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Bad Morning America

Bad Morning America: Overcoming News Anxiety


Even news junkies have had enough.


The year 2020 seemed to be a month-to-month challenge to top bad news with worse news, dominated by the coronavirus pandemic. Add to that a contentious election cycle, protests and unrest over social issues, and a host of other potential crisis – like an invasion of murder hornets and the government’s revelation of UFO photos – and it’s no wonder we’re all feeling a kind of news anxiety.


Social media doesn’t help since many of us can track the news with our cellphones, so the anxiety can be direct and instant. Many of us can remember when news outlets consisted of three TV channels, a daily newspaper, and the radio. We had some time to digest what was going on in those days. Now, the news is a 24-hour, multiplatform, constant cycle that never seems to end. Without time to process it all, we are left with conflicting information that can leave us confused and stressed.


Cable news networks are aware of this, so they promote to their viewers experts on a variety of subjects giving their opinions about the news. Soon, those opinions are picked up by others and are often criticized, creating more news, that creates more opinions, and often more confusion. This is what feeds the cycle until another development occurs and the cycle repeats itself with the new topic.


A 1985 book described it this way: “The news elicits from you a variety of opinions about which you can do nothing except to offer them as more news, about which you can do nothing.” The author, Neil Postman, wrote those words before the internet. Yet, he saw the problem of “news anxiety.” Nowadays, we can relate to the general malaise that leaves us feeling depressed, powerless, and distrustful of news sources that often seem superficial, sensationalist, inaccurate, or hopelessly biased. The result is that the more news we consume the more anxiety we feel or, on the flip side, the more disconnected we become to the news itself.


One solution to that anxiety it to simply turn off the news, but that becomes increasingly difficult in a world where we are bombarded with news every time we go into public spaces ... in person or online. What we are looking for is news that can make a real difference – the kind of news that people can actually act upon. Ignorance nor selectivity is the answer.


What we need instead is a mindset that puts the current news within the context of an eternal perspective. The bad and good stuff happening now has happened before and will happen again. Rather than stomp our feet in disgust and offer yet another opinion about it all, the prophet Isaiah calls us to remember that the only news that really matters is that the God who created the world in which all this news happens is still at work and will ultimately set everything right.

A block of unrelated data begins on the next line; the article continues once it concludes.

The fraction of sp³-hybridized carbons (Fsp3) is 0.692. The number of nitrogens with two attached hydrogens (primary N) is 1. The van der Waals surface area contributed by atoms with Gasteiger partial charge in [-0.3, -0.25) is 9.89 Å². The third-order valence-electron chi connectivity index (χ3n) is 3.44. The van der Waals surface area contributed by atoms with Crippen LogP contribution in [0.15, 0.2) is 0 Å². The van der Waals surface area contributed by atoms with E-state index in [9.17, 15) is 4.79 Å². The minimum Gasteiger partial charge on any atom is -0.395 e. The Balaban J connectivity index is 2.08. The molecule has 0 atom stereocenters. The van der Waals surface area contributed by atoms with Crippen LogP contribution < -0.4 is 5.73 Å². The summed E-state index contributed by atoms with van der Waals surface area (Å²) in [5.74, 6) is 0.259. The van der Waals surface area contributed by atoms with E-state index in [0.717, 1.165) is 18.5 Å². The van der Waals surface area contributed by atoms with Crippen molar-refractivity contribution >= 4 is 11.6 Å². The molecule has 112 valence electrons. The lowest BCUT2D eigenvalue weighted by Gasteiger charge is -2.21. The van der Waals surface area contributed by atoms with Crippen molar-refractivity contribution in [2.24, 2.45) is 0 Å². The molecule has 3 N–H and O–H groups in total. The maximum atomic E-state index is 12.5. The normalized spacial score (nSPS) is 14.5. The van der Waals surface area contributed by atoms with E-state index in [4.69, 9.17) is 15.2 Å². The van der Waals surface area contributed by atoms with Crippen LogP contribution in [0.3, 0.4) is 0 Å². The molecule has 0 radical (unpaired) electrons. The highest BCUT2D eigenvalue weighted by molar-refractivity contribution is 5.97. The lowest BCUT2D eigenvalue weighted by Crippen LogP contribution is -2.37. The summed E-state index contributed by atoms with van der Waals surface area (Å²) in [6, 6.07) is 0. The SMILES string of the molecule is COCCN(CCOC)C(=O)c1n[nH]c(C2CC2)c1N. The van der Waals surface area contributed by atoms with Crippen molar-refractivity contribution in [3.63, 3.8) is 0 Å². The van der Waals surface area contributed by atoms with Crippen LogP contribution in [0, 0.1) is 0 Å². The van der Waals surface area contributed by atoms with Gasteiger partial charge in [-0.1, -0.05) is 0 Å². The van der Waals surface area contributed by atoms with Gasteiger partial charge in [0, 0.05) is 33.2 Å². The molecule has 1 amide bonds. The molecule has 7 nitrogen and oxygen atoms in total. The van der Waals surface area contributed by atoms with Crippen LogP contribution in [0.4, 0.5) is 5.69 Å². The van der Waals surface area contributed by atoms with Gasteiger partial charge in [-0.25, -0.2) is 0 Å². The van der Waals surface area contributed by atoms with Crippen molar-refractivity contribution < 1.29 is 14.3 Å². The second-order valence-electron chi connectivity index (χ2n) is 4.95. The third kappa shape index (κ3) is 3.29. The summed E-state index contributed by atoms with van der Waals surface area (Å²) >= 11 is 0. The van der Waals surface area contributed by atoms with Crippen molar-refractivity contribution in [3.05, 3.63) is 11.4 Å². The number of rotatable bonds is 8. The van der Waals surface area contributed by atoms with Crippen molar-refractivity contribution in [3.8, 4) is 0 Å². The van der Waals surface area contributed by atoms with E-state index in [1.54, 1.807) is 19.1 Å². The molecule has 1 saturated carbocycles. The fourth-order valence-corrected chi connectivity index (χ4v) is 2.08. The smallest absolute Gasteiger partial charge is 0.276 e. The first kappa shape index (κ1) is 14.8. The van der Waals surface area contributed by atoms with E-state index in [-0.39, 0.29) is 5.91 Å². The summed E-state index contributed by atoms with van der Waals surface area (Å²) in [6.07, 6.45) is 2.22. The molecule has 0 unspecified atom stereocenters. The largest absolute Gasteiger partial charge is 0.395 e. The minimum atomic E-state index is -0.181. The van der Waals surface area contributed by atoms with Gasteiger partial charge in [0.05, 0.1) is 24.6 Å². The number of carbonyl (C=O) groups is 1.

Isaiah wrote to a people confronted with reality of exile – people isolated and distanced far from home in circumstances they did not choose, but that were the result of their sinful choices. Read Isaiah 40 and you will discover that God announces through the prophet that a return from exile is on the horizon: a new exodus in which God’s people would be set free and restored. God himself would dwell with them and he would feed them and protect them as a shepherd feeds and protects his flock.


This is the news that God’s people needed to hear, and it is the news that we need to hear. It is the news that puts all other news into perspective. The glory and character of God provides us with the best news we could possibly hear. “Do you not know? Have you not heard? Has it not been told you from the beginning? Have you not understood since the earth was founded?” (verse 21). “He will not grow tired or weary, and his understanding no one can fathom.” (verse 28).


No matter how bad the news seems to be, God’s purposes will win out. The glory and character of God provides us with the best news we could possibly hear. That’s the reason God does not suffer from “news anxiety.” Not only does God know the long view of his purposes in history, but he also offers power and strength to those who feel the anxiety of bad news in the present. Human beings tend to busy themselves trying to either come up with solutions to every problem or offering their opinions to those who “should” be doing something to fix them. If we trust only in ourselves, we are bound to experience despair when we fail or reach the end of our ability.


Rather than fret, fixate, or forego the news, we need to look to God to provide us with perspective, hope, and purpose through prayer and through being immersed in God’s Word. The only way the news can overwhelm us is when we forget God’s nature.



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